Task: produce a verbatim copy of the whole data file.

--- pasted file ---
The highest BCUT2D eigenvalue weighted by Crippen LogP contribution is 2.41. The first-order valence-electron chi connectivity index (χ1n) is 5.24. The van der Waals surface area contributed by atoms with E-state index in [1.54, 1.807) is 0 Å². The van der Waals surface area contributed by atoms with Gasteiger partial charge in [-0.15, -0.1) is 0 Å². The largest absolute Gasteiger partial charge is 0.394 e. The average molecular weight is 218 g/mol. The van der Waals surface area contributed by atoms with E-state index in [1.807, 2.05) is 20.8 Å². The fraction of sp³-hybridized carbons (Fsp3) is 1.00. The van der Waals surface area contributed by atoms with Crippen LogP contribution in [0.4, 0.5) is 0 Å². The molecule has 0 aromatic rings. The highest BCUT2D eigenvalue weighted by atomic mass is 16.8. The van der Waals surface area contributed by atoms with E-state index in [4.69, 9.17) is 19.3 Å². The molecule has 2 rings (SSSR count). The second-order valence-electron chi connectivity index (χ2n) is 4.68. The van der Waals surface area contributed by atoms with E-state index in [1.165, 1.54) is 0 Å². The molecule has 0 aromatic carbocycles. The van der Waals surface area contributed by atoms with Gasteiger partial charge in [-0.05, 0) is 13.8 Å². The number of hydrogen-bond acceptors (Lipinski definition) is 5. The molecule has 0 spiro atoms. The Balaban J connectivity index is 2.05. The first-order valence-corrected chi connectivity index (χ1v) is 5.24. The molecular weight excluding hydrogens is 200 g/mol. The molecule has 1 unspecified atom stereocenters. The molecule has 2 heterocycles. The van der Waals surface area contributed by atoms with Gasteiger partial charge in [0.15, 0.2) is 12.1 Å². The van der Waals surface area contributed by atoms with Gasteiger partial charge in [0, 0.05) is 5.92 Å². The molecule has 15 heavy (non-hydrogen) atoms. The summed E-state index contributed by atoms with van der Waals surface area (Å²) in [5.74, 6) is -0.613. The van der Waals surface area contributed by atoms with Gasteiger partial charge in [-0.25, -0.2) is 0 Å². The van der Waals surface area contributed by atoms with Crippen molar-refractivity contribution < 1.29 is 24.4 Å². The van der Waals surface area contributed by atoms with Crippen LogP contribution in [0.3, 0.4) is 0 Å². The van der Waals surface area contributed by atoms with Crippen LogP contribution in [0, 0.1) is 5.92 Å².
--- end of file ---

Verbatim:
The highest BCUT2D eigenvalue weighted by Crippen LogP contribution is 2.41. The first-order valence-electron chi connectivity index (χ1n) is 5.24. The van der Waals surface area contributed by atoms with E-state index in [1.54, 1.807) is 0 Å². The van der Waals surface area contributed by atoms with Gasteiger partial charge in [-0.15, -0.1) is 0 Å². The largest absolute Gasteiger partial charge is 0.394 e. The average molecular weight is 218 g/mol. The van der Waals surface area contributed by atoms with E-state index in [1.807, 2.05) is 20.8 Å². The fraction of sp³-hybridized carbons (Fsp3) is 1.00. The van der Waals surface area contributed by atoms with Crippen LogP contribution in [0.4, 0.5) is 0 Å². The molecule has 0 aromatic rings. The highest BCUT2D eigenvalue weighted by atomic mass is 16.8. The van der Waals surface area contributed by atoms with E-state index in [4.69, 9.17) is 19.3 Å². The molecule has 2 rings (SSSR count). The second-order valence-electron chi connectivity index (χ2n) is 4.68. The van der Waals surface area contributed by atoms with E-state index in [1.165, 1.54) is 0 Å². The molecule has 0 aromatic carbocycles. The van der Waals surface area contributed by atoms with Gasteiger partial charge in [-0.05, 0) is 13.8 Å². The number of hydrogen-bond acceptors (Lipinski definition) is 5. The molecule has 0 spiro atoms. The Balaban J connectivity index is 2.05. The first-order valence-corrected chi connectivity index (χ1v) is 5.24. The molecular weight excluding hydrogens is 200 g/mol. The molecule has 1 unspecified atom stereocenters. The molecule has 2 heterocycles. The van der Waals surface area contributed by atoms with Gasteiger partial charge in [0.15, 0.2) is 12.1 Å². The van der Waals surface area contributed by atoms with Gasteiger partial charge in [0, 0.05) is 5.92 Å². The molecule has 15 heavy (non-hydrogen) atoms. The summed E-state index contributed by atoms with van der Waals surface area (Å²) in [5.74, 6) is -0.613. The van der Waals surface area contributed by atoms with Gasteiger partial charge in [-0.25, -0.2) is 0 Å². The van der Waals surface area contributed by atoms with Crippen molar-refractivity contribution < 1.29 is 24.4 Å². The van der Waals surface area contributed by atoms with Crippen LogP contribution in [0.3, 0.4) is 0 Å². The van der Waals surface area contributed by atoms with Crippen LogP contribution in [0, 0.1) is 5.92 Å².